Make sure to get the top and bottoms of the leaves when spraying your plants down – the baby whiteflies live in hiding!

Stalk Borers

As its name suggests, stalk borers bore inside the stems of plants.

Here’s an interesting tidbit: stalk borers are usually found in ragweed, but they can also be found in tomatoes or even corn.

Stalk borers are purple caterpillars (did that shock you as much as me?), but it’ll be challenging to find them because they’re hiding inside your plant and destroying it from the inside out. 

If you think your tomato plants might have stalk borers, you’ll have to become a tomato plant surgeon!

You can slice open the stalk of your tomato plants and remove the stalk borer by hand. However, this can be difficult, so you will need to be careful not to destroy your tomato plants while trying to help. 


I hate to burst your bubble, but hornworms aren’t as cool as they may sound. Hornworms are green caterpillars that are bright green with horn-like spikes on their bodies. 

Though scary-sounding, hornworms are a relatively common occurrence on tomato plants. If you’ve grown tomato plants before, you might not be surprised to see this 5-inch, fat caterpillars on this list. 

You’ll know that you have hornworms when you see that your tomato plant has its leaves munched away.

Hornworms are easy to mitigate by hand-picking or using an insecticide if you’d rather not get down and dirty.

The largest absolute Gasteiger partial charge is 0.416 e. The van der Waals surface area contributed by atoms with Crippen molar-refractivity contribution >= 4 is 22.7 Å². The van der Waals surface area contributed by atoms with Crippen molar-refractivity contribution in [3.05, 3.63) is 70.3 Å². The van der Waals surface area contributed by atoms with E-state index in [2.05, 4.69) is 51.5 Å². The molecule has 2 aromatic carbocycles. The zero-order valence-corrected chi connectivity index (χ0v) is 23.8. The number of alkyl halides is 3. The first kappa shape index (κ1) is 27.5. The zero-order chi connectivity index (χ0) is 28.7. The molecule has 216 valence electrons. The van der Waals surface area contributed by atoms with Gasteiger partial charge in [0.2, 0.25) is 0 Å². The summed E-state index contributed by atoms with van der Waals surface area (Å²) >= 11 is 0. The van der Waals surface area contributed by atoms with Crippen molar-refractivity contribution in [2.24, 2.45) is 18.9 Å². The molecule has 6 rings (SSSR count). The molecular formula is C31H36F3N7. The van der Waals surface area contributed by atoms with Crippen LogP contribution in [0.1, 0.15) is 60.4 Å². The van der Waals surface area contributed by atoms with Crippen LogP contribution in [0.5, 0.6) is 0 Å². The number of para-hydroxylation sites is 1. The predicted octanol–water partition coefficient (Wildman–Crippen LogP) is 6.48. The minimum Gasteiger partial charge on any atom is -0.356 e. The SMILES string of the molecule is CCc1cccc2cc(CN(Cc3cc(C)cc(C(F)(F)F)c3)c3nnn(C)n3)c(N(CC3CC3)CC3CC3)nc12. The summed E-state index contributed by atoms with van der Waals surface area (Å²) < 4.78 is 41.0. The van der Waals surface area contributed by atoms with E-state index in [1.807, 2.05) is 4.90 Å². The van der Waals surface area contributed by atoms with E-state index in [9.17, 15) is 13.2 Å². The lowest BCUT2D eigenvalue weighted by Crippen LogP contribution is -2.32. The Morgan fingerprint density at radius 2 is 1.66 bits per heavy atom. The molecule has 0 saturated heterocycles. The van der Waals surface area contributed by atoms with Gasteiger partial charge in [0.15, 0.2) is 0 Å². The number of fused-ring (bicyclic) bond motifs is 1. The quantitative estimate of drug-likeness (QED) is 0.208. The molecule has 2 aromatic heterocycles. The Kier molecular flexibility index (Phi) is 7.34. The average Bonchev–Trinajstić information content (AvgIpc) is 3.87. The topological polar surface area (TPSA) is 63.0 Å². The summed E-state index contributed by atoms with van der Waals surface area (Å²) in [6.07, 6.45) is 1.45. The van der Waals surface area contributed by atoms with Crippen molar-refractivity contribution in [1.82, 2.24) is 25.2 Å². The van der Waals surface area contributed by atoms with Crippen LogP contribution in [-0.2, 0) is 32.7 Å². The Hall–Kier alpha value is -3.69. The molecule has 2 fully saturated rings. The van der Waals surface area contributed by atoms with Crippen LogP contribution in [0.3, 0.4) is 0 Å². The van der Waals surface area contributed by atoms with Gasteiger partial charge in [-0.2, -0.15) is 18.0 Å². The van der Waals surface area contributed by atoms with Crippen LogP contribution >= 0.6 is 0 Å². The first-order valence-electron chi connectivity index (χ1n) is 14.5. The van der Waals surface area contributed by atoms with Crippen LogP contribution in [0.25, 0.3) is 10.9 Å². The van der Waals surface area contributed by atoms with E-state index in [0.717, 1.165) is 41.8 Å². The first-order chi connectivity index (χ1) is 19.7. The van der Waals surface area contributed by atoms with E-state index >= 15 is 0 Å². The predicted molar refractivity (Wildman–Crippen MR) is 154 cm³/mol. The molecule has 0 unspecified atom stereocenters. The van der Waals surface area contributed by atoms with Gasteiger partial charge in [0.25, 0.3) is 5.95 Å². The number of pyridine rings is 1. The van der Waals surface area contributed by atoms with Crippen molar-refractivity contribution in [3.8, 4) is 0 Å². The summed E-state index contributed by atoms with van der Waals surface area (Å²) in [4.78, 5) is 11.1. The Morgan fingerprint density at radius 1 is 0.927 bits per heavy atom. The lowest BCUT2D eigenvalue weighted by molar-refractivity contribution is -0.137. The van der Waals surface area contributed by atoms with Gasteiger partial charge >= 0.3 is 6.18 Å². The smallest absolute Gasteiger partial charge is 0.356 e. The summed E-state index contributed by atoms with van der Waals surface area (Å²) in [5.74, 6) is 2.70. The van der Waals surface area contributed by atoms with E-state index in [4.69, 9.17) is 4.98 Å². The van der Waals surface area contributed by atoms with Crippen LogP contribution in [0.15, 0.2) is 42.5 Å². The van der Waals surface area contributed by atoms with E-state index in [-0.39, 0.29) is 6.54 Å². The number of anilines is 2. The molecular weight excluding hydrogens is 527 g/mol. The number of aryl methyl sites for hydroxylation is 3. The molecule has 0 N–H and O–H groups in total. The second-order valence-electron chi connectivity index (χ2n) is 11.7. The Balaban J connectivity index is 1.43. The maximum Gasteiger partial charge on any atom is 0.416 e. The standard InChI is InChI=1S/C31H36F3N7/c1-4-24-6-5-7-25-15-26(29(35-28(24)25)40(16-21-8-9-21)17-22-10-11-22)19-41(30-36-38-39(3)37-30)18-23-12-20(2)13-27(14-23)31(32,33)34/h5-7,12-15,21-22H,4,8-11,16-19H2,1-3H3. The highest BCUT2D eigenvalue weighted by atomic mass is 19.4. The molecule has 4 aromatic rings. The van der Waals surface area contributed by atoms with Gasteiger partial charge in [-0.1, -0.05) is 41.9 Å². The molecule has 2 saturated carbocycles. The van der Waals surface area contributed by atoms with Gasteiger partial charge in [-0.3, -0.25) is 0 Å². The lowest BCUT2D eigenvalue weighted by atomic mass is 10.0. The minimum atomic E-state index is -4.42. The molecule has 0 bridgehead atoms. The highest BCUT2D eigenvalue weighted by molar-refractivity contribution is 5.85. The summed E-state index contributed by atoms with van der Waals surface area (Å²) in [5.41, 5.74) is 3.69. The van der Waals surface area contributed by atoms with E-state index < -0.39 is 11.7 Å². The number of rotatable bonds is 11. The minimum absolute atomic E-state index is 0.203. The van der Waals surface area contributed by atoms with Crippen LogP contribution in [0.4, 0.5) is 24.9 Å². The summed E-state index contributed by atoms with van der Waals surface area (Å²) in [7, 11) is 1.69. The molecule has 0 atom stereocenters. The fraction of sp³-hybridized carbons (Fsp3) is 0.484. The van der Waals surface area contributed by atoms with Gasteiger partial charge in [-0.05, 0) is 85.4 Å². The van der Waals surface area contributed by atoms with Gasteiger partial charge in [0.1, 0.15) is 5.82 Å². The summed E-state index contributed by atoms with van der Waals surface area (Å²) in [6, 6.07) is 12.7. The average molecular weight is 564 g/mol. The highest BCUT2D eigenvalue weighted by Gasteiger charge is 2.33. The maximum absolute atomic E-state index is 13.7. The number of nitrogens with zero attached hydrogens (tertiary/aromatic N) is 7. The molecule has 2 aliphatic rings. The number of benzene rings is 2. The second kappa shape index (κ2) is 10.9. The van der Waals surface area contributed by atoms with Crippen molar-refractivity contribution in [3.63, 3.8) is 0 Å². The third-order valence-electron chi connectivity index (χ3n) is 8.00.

Flea Beetles

Flea beetles have long back legs that let them hop around like fleas. Sounds like a nightmare, right?

Despite being nightmare fuel, flea beetles are relatively common on tomato plants. You increase your chances of getting flea beetles if you plant tomatoes in the same place every year.

Rotating your crops yearly is the best way to prevent and combat flea beetles. In other words, don’t plant your tomato plants in the same place every year. If you plant tomatoes in the south part of your garden one year, then plant them in the west part of your garden the next year.

Leaf Hoppers

Leaf hoppers don’t live long, but they are a different type of pest that spreads disease rather than ruining the look of your tomato plants.

Most scientists agree that leaf hoppers only live about a month, but that doesn’t mean they can’t seriously damage your tomato crops.

Leaf hoppers cause one disease that is called Tomato Big Bud. It’s a funny name for a disease, but it means something. Leaf hoppers spread a disease that causes buds on your tomato plant to swell.

Big buds sound great for big tomatoes, but that isn’t happening here. It will lead to smaller, oddly shaped fruit.

Thankfully, not everyone growing tomatoes has to worry about Tomato Big Bud because there must be a massive amount of leaf hoppers for the disease to spread across tomato crops.